Can Islamic Finance Serve 2 billion Muslims?

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This short post is meant to initiate discussion and ideas. I am an enthusiast of Islamic Finance but have little experience in Islamic Banking. My ideas below predicates on observation and assumptions, and some data. My own focus is on Islamic Crowdfunding – an emerging model that I believe can fit perfectly with the principles of Islamic Finance. More on that later…

So back to the question. Can the industry rise to meet the huge and growing needs of Muslims?

Massive Opportunity

There are 2billion Muslims today – 25% of the global population. Should trends continue, pretty soon one out of 3 people will be Muslim.

A portion of this giant community is already concerned about the ‘halalness’ of their finance, a portion may not care too much, and the rest may not be aware at all about such considerations. Clearly, there is a huge target segment, with the potential for it to grow much, much larger.

Muslims – as a demographic group – mostly falls under the category of being unbanked. The Global Findex Database reports that 71% of Muslims have no bank account, whereas the global average is only 38%. A closer look at these numbers shows that almost half of the global unbanked population is Muslim!

Undoubtedly, this is a huge opportunity. First, let’s divide the Muslim world into 4 groups based on financial capabilities.

  1. The Destitute

    We first need to acknowledge that a portion of this group is the destitute, whole communities struggling to survive. These people may not be aware of the value of having access to financial services, and financial institutions are hardly attracted to serving those with little money. Here is where Fintech can provide some solutions, but at this point will probably need the support of developmental institutions.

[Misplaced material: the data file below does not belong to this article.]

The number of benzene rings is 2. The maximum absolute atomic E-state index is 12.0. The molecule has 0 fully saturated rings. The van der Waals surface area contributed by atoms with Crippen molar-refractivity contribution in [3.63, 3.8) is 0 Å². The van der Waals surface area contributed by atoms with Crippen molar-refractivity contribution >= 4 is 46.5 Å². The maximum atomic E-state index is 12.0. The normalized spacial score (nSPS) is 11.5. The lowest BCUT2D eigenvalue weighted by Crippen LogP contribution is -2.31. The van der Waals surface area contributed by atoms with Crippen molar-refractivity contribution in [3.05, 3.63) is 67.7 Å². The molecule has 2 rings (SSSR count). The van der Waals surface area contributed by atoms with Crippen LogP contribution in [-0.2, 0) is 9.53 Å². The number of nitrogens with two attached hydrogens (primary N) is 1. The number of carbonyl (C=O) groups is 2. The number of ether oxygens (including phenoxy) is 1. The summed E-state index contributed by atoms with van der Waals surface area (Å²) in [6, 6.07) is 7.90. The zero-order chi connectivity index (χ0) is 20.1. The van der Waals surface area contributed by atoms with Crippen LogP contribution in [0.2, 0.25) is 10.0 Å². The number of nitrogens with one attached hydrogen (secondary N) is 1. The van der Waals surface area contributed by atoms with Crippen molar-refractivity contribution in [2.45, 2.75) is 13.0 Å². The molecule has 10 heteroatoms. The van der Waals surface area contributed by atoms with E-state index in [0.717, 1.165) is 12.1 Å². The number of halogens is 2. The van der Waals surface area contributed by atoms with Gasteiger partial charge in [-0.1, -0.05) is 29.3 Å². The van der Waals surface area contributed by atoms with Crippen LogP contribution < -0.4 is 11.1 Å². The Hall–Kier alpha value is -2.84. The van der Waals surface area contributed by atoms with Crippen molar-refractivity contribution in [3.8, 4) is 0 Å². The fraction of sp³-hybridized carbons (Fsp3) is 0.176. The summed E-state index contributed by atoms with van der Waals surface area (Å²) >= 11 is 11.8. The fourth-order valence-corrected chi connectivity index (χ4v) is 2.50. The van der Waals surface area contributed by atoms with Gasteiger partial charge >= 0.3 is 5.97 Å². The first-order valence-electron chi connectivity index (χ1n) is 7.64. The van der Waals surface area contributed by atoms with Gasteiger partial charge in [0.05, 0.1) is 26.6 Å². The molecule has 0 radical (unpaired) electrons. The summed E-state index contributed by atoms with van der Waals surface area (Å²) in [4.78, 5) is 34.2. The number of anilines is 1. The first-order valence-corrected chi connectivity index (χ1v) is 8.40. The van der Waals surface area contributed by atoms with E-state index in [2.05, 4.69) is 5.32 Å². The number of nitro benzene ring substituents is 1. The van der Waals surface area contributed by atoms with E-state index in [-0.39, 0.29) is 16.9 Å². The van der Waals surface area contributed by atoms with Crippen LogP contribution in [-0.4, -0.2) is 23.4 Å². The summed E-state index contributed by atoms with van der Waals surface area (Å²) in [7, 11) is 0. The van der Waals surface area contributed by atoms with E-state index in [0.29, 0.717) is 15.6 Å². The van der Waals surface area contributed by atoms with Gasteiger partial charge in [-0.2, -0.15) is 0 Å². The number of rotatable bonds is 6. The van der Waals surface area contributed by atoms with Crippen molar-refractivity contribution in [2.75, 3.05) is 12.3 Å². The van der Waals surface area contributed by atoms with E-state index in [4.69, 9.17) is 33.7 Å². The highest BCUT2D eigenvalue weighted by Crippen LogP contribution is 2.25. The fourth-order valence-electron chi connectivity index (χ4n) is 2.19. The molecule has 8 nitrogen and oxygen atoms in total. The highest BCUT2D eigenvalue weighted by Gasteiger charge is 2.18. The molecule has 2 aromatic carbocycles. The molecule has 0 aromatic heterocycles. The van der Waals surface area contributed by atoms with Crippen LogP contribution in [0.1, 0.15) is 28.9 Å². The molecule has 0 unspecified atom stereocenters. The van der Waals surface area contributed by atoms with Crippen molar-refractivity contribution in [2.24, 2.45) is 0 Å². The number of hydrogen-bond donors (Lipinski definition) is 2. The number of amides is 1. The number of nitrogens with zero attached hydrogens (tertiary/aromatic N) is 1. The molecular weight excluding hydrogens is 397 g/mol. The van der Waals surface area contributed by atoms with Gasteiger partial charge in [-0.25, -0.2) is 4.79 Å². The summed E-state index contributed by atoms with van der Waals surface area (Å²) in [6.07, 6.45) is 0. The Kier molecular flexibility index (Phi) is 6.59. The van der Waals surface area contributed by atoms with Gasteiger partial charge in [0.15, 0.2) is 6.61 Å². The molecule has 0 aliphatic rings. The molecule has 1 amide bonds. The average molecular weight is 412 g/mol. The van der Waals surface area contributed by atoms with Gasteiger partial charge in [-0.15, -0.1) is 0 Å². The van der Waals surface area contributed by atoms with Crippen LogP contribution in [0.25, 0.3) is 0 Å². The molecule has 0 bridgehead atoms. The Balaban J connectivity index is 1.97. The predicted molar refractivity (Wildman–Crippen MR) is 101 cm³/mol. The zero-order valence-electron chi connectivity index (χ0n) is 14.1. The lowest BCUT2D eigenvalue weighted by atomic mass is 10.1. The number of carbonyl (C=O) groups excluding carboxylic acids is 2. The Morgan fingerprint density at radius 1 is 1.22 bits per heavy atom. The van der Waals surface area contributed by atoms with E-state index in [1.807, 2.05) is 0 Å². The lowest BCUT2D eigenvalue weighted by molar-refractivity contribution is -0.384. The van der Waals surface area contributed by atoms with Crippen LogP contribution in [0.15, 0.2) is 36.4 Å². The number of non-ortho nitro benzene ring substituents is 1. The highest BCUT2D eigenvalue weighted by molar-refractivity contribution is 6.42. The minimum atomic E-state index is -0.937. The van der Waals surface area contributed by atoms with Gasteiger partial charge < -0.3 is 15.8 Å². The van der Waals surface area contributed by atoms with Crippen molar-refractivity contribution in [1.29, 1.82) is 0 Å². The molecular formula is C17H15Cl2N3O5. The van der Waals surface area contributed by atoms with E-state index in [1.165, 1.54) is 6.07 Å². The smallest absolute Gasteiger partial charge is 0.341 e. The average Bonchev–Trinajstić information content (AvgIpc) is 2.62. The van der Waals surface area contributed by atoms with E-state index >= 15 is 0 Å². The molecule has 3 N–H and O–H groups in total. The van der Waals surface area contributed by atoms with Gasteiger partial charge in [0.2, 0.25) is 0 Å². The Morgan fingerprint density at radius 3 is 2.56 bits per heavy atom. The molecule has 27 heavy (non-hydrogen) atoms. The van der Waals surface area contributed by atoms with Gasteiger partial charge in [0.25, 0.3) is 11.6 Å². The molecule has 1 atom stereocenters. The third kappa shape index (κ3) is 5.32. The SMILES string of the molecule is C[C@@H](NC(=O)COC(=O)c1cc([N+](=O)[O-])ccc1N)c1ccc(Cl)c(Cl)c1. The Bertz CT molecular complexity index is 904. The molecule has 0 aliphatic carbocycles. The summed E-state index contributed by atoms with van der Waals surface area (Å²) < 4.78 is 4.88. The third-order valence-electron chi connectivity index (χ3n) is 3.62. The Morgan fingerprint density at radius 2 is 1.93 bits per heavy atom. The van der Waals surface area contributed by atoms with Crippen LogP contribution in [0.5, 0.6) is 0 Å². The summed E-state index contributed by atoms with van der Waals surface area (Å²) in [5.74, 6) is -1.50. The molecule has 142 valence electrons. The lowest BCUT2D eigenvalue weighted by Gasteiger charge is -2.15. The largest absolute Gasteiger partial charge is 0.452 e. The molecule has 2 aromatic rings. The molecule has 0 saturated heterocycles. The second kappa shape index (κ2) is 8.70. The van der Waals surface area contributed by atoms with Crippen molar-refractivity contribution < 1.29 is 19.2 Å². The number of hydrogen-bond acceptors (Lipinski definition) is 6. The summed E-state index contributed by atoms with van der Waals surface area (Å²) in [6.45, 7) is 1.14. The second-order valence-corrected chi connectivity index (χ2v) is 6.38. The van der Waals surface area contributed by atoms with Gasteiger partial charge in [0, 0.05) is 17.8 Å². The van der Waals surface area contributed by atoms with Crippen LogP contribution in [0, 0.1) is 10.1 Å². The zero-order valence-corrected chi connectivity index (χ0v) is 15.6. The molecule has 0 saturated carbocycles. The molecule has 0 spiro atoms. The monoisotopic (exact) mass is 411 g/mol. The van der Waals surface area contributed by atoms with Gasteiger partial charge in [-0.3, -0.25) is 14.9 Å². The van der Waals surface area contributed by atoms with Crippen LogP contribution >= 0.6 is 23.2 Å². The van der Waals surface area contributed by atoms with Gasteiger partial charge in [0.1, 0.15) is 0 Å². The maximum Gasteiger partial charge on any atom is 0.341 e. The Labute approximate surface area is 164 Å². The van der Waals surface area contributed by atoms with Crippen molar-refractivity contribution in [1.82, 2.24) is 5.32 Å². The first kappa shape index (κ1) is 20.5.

2. The Low-Income

    There is also a segment that has some money and needs financial services, but banks and traditional institutions are not willing to serve this needs due to the high costs necessary to expand on a brick-and-mortar model. New Fintech initiatives are already serving this segment.

  3. Underserved Middle & Upper-middle Masses

    There are some Muslims who seem dissatisfied with the services available, even when served by the system. Muslims in some countries just don’t have Islamic Finance products in their country, and where the industry is present, many needs are still unmet especially for the masses.

  4. Inefficiently-served Wealthy

    The rich naturally have the most options and services. Yet, most of the growth of P2P in the West is actually from Institutional Investors and High Networth Individuals. This trend is also starting to play out in the Muslim world. The traditional approach to serving the wealthy may be starting to become less relevant.

Islamic Finance: Fintech Plays an Integral Role

The Islamic view on finance and the economy is that money should be circulated for business, and for good. Hoarding, monopolies, risk-transfer loans etc are haram, as it prevents and obstructs this core principle, creating inequality by keeping wealth in the hands of the few.

What is needed is an open and competitive market, where transparency leads to greater justice, where people are empowered by their own social capital to support and contribute to the things that matter to them.

We need a system that re-focuses priorities to people, to the Ummah, and away from the profit motive or shareholder interest.

We have to embrace new models that can expand and spread huge impact rapidly, at low cost. In addition, we need to implement and integrate existing technologies that are nimble, adaptable and low-cost in the lives of those who need it most.